It was 1967. Gerald Lee was dressed to the nines in his alligator shoes, his 6-foot, 3-inch spindly form bent in the wind as he bebopped along Benning Road. All he wanted was a leather coat so his cool act would be complete. His quest was action, action of any kind, so he could make a name on the block. At 15, he wanted to be a gangster.
Switch to the present. Gerald Lee strolls into his law office in Alexandria, looking very clean in his three-piece suit. The walls are covered with citations, degrees and plaques. He leans back in his chair, smiles a winning face-lotion commercial smile, and points out, "I'm still looking to make a name."
He adds, very quickly and firmly, "I'm still a street dude."
But with a difference. In the time between his wayward walks in the city's Southeast and the day one year ago he picked up his law degree from American University, Lee found direction and self-respect from Pride, Inc.
"At the time there was a new awareness in the streets, people were talking about black pride. Right then I was hoping to be like the dope man and drive a red Cadillac. A friend told me about Pride: he talked of self-help, self-sufficiency and self-respect.I decided to try it and it worked for me," says Lee.
He was one of the first recruits, known as street dudes, that Marion Barry, now a D.C. City Council member, and Mary Treadwell brought into the program created to help inner-city youths who scorned the honest ways society offered for survival. Of the 15,000 young people who have had the Pride experience, not all have succeeded; some have ended up in jail.
Starting Tuesday, Pride will celebrate its 10th anniversary with a month-long program of seminars on politics, the arts, consumerism, a day of athletic competition, another day of consumer education and other activities. It is even donating the first five years of its records to the Moorland-Spingarn Research Center at Howard University.
The philosophy of Pride has not changed in 10 years, according to Treadwell, the executive director. "Pride wanted to show how those street skills could be used for legitimate survival," she says.
"Gerald Lee is the success story every program would like to have. But he's only one kind of success, the way through academics to the white-collar job.
We had one guy who was a con artist, who actually convinced a tourist to buy the Smithsonian from him, and now he manages a mini-employment center for the city. When I see James Bundy, a guy who had no skills and has been driving a Metrobus for four years, I feel good."
How far into a life of crime was Gerald Lee? "Well, let's say I was a man at 12 years old. I had looked into the wrong end of a .38 a number of times. I was involved in activities that could lead to prison and the graveyard," he explains, adding, "and that's all I'll say. I'm a lawyer now."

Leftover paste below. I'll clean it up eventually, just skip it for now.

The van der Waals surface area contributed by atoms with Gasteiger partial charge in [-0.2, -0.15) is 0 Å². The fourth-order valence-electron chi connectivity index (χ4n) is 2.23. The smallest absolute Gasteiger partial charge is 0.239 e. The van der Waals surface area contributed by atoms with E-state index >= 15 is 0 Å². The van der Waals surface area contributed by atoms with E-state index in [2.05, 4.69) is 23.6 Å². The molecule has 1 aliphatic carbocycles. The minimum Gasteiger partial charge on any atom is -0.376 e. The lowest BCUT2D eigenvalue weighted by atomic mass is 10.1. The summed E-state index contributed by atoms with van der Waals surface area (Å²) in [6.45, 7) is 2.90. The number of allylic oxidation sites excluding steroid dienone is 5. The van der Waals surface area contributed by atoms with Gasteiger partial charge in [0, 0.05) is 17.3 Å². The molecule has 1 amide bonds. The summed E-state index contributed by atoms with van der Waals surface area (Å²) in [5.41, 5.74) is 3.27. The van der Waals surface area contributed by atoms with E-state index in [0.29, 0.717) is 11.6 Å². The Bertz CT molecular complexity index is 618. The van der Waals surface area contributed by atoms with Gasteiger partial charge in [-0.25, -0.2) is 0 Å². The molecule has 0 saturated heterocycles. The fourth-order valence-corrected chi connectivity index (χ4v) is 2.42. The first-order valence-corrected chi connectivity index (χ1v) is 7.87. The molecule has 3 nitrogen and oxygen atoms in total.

He grew up in a home environment he describes as "unstable," though both his parents were around and working. He had almost been expelled from Nalle Elementary School but stuck it out, becoming a patrol boy and contributor to the school newspaper.
By junior high he was more than restless. "I went to school to hang out, just to be with the other guys," he says. "But I wanted to be out on the street, I saw 'Slick' the dope pusher, driving his hog and that's where I wanted to be."
Meanwhile Pride intervened. Soon Lee was back in Southeast, dressed in the baggy green overalls of the Pride dudes, cleaning streets, chasing rats up and down alleys and showing 'stick' - that he was serious.
"I wanted to show that Pride was no goody two-shoes' outfit," says Lee. "But frankly I told my father I didn't want to be a street cleaner. And he just said do the best you can, you wouldn't be a street cleaner all your life." His impatience and his search for status spurred him on, and he rapidly worked up the Pride hierarchy.
One of the lasting benefits of Pride experiences, Lee recalls with a frank awe, was the exposure to successful people and ideas. "It gave role models, you met balck accountants, black congressmen, people like Andy Young, black lawyers. In the black history classes you learned about Hannibal and Charles Drew," he explains.
Admittedly only marginally interested in high school, Lee still enrolled in an academic program Pride started with American University. It was known as the Higher Education Learning Lab or HELL.
"I found out that I could compete with the mainstream. I was doing college-level work," he says. That confidence helped his regular school work at Central High in Seat Pleasant, and he received a scholarship for full-time studies at American.
While he studied for a communications degree, Lee became the co-director of the Pride-A.U. Institute, directing 14 faculty members, 250 students and a $150,000 budget, founded the Black Student Union newspaper, UHURU, and helped start a radio show. "Spirits Known and Unknown." When he finished in 1973, Lee wore his black academic gown over his green Pride overalls, letting the Pride uniform show. For him, one had made the other possible.
He knows he's been lucky. Through Pride, Lee attended a Pan-African Congress in Atlanta in 1970 that gave him ideas about communications as an international skill, and the next year he spent seven weeks in West Africa, learning about the educational systems. He's also been part of community political organization, pulling together a voter-registration drive with radiostation WOL. In 41 hours, 4,200 people registered.
"I have a cousin I grew up with who is now doing 20 years for bank robbery. I know I'm lucky," says Lee. "All that I had inside me I took to Pride. I came out with all that. Pride opened the doors, I started running through. But I am still that street dude."